My take on a 3/4 differential underquilt
I thought I’d share my recent DIY 3/4ish differential cut underquilt. The dimensions are as follows...
Baffle Height: 2” with a 2.5” maximum allowance
Down Fill Power: 850 from wildernesslogics.com with 30% overstuff
Shell fabric and baffle material: M50 and nanoseeum mesh from thru-hiker.com
# of baffles: 10
Weight: 15.5 oz. (with suspension and hardware)
I first want to say thank you for all of the people who helped me through all the questions that I had regarding this project. Most specifically, Catsplat for the calculator, mad777 and demostiX for the channel ideas, and wwk10 for dart talks. I truly appreciate the family atmosphere here and the relaxed attitude everyone has to the multitude of questions I have.
Construction and notes:
First and foremost, I have to say that m50 is some of the most slippery stuff I’ve ever had to work with on a thread injector. If I had to do it all over again, I would have gone with 1.1 oz ripstop to save me from pain and aggravation, as well as the cost per yard had me sweating that this project would not be screwed up. I initially started with measurements using a marker pencil, which also I plan to remedy as well, due to the pencil wearing off with excessive handling. If anyone has an idea of marking fabric with permanent white, please let me know. Sewing the baffle material on to M50 is not particularly hard, but the outer shell to inner shell is extremely stretchy and difficult to put together without having the seam have some slippage up and down along the edges. For the finishing of the edges and channels, I decided to go with a grosgrain ribbon but sewed it inside of the channel instead of putting it on the outside, to keep the channel tight and make the underquilt look nice and uniform. What can I say, I’m a stickler for attention to detail. I recently took it out on a weekend trip, and put together a SCUM type suspension for it, utilizing 4 prussiks along the hammock ridgeline, using the outer prussiks for pulleys, and the inner ones for adjustment points. Finally, here are some pictures for everyone to gawk.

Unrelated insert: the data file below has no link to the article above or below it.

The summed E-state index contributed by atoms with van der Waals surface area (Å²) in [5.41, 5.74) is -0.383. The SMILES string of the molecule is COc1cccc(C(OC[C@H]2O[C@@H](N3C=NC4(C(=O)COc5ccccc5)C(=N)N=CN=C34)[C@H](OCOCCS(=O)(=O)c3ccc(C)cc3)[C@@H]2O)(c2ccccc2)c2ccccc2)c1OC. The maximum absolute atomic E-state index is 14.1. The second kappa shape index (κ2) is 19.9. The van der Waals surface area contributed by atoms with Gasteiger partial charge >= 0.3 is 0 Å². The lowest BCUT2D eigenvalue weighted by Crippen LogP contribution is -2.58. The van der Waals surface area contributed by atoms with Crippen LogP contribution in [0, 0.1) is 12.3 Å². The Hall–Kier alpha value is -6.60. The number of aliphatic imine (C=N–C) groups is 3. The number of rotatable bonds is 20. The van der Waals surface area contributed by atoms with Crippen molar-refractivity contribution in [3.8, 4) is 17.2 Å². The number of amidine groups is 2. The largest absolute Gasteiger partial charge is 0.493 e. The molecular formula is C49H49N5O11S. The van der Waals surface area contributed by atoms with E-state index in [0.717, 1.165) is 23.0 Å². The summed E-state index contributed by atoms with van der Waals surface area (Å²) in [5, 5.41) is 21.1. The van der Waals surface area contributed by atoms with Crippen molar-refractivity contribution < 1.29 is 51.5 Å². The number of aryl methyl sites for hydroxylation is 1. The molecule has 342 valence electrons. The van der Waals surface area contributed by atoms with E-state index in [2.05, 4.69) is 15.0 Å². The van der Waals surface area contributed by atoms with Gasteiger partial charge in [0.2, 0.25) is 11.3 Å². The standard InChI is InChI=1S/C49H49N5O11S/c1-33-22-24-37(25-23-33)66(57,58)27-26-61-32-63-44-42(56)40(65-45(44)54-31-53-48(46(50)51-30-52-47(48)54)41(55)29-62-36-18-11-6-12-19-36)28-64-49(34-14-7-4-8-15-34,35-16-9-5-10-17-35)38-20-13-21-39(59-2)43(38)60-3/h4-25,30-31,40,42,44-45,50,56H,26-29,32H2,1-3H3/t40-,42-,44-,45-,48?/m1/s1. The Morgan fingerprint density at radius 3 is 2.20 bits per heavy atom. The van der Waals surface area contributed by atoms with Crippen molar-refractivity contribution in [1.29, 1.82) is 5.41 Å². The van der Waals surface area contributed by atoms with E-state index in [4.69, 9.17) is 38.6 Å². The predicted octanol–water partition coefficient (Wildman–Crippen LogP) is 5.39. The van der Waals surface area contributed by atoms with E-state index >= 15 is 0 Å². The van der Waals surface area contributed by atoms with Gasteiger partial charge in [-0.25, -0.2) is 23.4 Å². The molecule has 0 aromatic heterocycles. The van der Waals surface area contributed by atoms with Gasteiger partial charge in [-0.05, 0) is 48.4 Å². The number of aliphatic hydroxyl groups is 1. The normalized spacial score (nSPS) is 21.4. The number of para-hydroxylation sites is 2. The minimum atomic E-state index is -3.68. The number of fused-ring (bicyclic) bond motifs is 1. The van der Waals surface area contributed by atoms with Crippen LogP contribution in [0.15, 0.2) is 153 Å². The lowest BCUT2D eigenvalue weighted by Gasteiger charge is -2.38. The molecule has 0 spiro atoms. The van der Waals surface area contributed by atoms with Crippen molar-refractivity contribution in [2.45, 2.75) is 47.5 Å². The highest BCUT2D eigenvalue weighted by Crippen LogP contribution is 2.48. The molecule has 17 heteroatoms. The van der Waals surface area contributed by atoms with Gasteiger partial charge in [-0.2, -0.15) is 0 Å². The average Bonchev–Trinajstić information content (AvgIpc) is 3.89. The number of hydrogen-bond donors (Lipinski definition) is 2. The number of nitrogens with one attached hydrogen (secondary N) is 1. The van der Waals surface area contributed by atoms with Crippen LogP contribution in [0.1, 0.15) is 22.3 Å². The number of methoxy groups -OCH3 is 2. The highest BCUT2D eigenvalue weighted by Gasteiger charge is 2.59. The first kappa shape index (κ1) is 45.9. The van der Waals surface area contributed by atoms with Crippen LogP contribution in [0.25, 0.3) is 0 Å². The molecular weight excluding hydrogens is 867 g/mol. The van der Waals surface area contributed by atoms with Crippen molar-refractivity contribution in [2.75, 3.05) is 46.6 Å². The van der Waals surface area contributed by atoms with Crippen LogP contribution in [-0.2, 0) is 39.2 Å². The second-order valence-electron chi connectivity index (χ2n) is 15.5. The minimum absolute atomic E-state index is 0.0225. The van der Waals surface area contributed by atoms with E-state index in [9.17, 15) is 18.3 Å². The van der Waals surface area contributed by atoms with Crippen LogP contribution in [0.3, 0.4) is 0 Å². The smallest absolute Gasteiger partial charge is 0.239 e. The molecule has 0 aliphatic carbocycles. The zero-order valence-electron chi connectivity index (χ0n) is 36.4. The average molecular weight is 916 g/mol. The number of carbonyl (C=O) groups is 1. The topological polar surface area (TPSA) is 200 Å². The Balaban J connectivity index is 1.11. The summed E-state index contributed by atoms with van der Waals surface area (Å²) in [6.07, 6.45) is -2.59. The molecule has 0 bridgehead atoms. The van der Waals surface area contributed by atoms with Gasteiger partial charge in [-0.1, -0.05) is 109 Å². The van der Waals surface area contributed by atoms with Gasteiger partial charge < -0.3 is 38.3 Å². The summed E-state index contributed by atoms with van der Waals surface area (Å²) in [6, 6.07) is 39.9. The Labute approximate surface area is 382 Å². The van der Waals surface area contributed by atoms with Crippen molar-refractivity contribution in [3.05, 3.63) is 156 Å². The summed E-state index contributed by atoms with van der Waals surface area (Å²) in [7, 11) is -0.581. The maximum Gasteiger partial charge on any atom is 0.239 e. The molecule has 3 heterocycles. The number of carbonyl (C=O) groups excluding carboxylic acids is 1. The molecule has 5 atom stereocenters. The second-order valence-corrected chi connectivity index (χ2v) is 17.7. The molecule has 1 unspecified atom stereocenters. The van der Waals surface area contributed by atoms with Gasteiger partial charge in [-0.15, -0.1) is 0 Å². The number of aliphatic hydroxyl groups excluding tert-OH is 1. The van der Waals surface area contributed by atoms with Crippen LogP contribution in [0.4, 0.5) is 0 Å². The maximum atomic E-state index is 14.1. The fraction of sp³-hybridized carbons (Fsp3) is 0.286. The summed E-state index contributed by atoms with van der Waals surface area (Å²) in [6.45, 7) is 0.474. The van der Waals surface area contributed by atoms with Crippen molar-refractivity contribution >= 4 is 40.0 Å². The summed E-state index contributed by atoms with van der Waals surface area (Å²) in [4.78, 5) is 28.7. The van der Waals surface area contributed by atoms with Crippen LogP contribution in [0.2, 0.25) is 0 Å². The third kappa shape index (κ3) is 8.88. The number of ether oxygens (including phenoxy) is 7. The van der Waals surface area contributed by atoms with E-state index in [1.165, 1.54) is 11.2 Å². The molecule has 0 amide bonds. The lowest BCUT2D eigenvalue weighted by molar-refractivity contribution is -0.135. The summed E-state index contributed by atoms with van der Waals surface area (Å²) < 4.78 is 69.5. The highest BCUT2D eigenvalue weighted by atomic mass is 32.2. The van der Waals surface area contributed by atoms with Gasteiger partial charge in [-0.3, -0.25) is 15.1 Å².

One thing I was unsure of was the amount of loft that I would achieve with the overstuff I put into it. it seems like it just doesn't add up. so far, i've had it down to 40 degrees with no problem, but I'm anxious to see how it really holds up to the weather in the single digits. A matching top quilt is soon to follow, hopefully before the fall MAHHA in Gathland!!